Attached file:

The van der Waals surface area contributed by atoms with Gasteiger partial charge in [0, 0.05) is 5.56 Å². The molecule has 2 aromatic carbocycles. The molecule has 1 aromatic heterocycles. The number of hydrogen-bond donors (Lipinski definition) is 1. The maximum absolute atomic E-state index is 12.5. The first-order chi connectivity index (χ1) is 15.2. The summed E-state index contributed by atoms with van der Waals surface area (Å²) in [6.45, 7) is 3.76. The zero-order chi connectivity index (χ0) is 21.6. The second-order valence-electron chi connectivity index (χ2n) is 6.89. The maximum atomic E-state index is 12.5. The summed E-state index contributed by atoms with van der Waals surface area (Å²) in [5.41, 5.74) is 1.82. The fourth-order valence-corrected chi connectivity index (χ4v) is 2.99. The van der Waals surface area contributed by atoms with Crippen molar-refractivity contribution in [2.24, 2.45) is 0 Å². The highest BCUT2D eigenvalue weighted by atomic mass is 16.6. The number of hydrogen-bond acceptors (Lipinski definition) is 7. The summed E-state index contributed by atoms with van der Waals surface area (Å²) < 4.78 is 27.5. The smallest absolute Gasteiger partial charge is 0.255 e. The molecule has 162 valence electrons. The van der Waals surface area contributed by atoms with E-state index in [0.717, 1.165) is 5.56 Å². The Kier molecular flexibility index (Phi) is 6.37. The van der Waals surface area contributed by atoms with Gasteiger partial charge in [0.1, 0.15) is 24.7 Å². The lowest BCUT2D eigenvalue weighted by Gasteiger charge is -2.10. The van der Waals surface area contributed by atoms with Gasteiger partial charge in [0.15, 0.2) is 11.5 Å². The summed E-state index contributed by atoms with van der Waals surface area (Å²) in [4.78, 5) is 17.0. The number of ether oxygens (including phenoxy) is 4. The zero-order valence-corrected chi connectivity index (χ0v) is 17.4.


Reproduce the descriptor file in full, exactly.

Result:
The van der Waals surface area contributed by atoms with Gasteiger partial charge in [0, 0.05) is 5.56 Å². The molecule has 2 aromatic carbocycles. The molecule has 1 aromatic heterocycles. The number of hydrogen-bond donors (Lipinski definition) is 1. The maximum absolute atomic E-state index is 12.5. The first-order chi connectivity index (χ1) is 15.2. The summed E-state index contributed by atoms with van der Waals surface area (Å²) in [6.45, 7) is 3.76. The zero-order chi connectivity index (χ0) is 21.6. The second-order valence-electron chi connectivity index (χ2n) is 6.89. The maximum atomic E-state index is 12.5. The summed E-state index contributed by atoms with van der Waals surface area (Å²) in [5.41, 5.74) is 1.82. The fourth-order valence-corrected chi connectivity index (χ4v) is 2.99. The van der Waals surface area contributed by atoms with Crippen molar-refractivity contribution in [2.24, 2.45) is 0 Å². The highest BCUT2D eigenvalue weighted by atomic mass is 16.6. The number of hydrogen-bond acceptors (Lipinski definition) is 7. The summed E-state index contributed by atoms with van der Waals surface area (Å²) < 4.78 is 27.5. The smallest absolute Gasteiger partial charge is 0.255 e. The molecule has 162 valence electrons. The van der Waals surface area contributed by atoms with E-state index in [0.717, 1.165) is 5.56 Å². The Kier molecular flexibility index (Phi) is 6.37. The van der Waals surface area contributed by atoms with Gasteiger partial charge in [0.1, 0.15) is 24.7 Å². The lowest BCUT2D eigenvalue weighted by Gasteiger charge is -2.10. The van der Waals surface area contributed by atoms with Gasteiger partial charge in [0.15, 0.2) is 11.5 Å². The summed E-state index contributed by atoms with van der Waals surface area (Å²) in [4.78, 5) is 17.0. The number of ether oxygens (including phenoxy) is 4. The zero-order valence-corrected chi connectivity index (χ0v) is 17.4.